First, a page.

Sitting in the Mist

There are moments when life seems so normal. Currently I am sitting at my desk and a squirrel sits perched on a bare limb outside my window, her own office of sorts. The tips off the limb sport the smallest of red orange buds, a promise of new life and renewal to come with the warming of spring. So much like a normal mid-March morning.
But then I remember that my work will not be interrupted by students who want to come and sit. I won’t be taking a break to go read about cats in hats or purple crayons or civil rights heroines to smaller children and they won’t look up at me with wonder and big smiles. I won’t hear “Chapel Mary!” from those same little voices today, nor will I hear “Mama D” or “Rev” shouted at me across the quad from our bigger kids.
In the normal moments my mind is acutely clear, ready to charge ahead with whatever task falls next in the line of to-dos. But in the other moments, the mist falls and my mind can’t see through it – can’t move through it. All function shuts down for a moment, maybe longer. When the mist falls, I know what to expect: hurting heart, quickening of breath, a deep sigh maybe, a touch of sorrow and loneliness. I yearn for one of my usual visitors to sink down into my easy chair to tell me about her class or whatever excuse he gave to his teacher to leave and stop by my little corner of the building.
Some of these moments I allow myself to tumble into the fog and very real unreality of our current status. I grant myself some time to be sorrowful; to think about those much less privileged than myself for whom this break in work will be disastrous or for whom this universal pause brings sickness and possibly death. In those moments, I hold onto the psalms of lament gifted me by our tradition, giving words to my darker emotions and granting permission to cry out, frustrated, lonely, uncertain.
Other times I give my heart access to my optimism and hope and Julian of Norwich rings out like a clanging gong, calling my soul to hope and joy, “All shall be well and all shall be well and all manner of things shall be well.” She never promised they would be well immediately or even in the near future. She merely held tight to the promise that our worst days are never our last days. That’s paraphrasing another author whose name escapes me at the moment but who left a permanent seed of optimism and promise in my heart. Julian knew that even death wasn’t the last thing because of the promise of our faith, thus regardless of the pain of the present, the future will forever be well, be well, in all manner of things be well.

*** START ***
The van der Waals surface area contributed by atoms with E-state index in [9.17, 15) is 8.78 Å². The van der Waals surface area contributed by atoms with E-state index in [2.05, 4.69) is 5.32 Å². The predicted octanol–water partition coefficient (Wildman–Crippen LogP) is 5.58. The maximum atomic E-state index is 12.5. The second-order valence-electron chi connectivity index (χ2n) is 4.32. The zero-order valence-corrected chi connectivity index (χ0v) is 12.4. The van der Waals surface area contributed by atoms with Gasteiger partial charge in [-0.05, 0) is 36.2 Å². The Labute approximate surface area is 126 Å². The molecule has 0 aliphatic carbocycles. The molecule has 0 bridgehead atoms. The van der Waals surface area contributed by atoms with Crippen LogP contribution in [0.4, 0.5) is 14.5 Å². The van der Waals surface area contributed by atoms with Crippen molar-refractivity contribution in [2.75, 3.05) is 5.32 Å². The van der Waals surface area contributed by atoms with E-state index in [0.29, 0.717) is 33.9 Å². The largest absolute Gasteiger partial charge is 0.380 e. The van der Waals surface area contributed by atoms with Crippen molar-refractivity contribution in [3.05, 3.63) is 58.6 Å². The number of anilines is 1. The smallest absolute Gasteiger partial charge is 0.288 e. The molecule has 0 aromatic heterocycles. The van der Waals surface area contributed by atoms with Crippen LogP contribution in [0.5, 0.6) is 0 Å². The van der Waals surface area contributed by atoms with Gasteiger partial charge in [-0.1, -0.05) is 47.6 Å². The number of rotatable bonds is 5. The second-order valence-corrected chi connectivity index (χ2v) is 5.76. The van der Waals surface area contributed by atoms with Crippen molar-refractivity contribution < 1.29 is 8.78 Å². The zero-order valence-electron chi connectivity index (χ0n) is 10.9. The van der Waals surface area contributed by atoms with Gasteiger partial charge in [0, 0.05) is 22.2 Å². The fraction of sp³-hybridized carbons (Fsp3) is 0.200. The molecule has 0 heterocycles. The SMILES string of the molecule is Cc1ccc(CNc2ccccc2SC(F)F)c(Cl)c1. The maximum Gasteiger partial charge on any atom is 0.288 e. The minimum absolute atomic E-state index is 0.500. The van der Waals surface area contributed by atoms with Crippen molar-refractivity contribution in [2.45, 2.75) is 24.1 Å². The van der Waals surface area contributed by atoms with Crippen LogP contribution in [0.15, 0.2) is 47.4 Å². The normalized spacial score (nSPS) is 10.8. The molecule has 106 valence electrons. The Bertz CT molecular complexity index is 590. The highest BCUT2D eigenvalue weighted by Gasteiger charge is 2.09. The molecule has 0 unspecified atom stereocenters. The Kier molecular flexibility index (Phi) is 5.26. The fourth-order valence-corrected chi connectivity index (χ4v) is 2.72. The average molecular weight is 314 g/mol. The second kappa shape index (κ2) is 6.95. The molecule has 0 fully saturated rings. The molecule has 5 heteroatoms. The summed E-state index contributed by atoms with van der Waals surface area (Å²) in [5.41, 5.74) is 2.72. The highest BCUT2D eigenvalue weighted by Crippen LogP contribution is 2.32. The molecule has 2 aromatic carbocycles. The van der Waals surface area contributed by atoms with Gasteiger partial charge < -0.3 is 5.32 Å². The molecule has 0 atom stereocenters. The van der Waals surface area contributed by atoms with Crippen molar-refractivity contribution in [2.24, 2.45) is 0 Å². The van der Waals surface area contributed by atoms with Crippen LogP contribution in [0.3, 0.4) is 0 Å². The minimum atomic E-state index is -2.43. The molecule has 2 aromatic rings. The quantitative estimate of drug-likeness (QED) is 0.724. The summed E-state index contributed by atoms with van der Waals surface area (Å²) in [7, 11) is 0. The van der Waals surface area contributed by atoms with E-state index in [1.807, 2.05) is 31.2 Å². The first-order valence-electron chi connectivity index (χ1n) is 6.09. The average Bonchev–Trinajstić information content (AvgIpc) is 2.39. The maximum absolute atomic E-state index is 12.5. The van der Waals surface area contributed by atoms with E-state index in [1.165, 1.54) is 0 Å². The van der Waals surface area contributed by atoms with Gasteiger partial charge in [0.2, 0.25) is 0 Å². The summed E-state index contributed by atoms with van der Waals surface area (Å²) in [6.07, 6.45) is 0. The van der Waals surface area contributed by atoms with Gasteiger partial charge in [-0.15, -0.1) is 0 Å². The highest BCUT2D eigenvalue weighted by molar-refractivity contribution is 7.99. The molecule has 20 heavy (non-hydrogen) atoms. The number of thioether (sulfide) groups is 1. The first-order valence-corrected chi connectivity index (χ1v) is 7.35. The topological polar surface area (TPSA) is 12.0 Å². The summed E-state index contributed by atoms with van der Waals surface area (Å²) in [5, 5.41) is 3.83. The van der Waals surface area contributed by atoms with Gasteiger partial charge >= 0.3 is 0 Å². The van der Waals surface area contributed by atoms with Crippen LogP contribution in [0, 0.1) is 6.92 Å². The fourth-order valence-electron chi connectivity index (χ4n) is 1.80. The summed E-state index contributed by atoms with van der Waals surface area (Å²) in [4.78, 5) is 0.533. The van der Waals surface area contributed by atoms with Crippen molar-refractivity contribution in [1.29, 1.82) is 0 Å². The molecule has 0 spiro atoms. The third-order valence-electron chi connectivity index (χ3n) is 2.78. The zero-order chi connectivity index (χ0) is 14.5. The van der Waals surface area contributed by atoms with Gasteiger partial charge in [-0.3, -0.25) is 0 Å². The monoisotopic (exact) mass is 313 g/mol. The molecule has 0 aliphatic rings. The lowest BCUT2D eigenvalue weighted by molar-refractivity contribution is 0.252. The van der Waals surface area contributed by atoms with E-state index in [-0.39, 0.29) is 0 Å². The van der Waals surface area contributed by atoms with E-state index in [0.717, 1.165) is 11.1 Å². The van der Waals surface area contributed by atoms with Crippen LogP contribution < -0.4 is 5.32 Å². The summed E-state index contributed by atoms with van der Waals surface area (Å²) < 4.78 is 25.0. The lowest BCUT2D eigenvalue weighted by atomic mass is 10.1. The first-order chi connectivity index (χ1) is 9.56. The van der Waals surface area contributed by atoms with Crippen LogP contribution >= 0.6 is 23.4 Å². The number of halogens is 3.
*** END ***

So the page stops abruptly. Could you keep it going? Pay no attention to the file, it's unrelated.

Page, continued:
Still yet, other times my survival instinct ramps up and actively fights the mist until my mind clears. In those moments I am finely sharpened, honed by the blade of pro-activity and I make lists, call or email friends, follow up on plans, clean a basement, paint a wall, hang all manner of art and pictures, or brainstorm until my mind is a waste of branches and tree trunks, unnecessary ideas blown down by the raging winds of new epiphanies and exciting prospects.
Friends, I see you too through the mist. I know it descends on you all as well. For some it is filled with fear, for others pure sorrow, for others questions born of uncertainty and a lack of control. We are separate but still sitting together.
Give your mind to the mist in whatever form you need in this time. There is no “right” response, nor is there a “wrong.” There is only you and how you feel, making your reaction purely yours and proper for you and as it should be. If you fear tumbling too deeply into the fog, I’m here.
Truthfully, the mist doesn’t bother me. It is simply a part of our “now,” something to be learned from, to manage, to discover, and, at times, to push away.
Sending you all my deepest love and tightest hugs. I intend to write more in this time of slowing down, if nothing else then to feel your presence with me as I move my fingers around the keyboard, imagining you sitting in your chairs, lounging on your sofas, walking your now usual route, as you read it.

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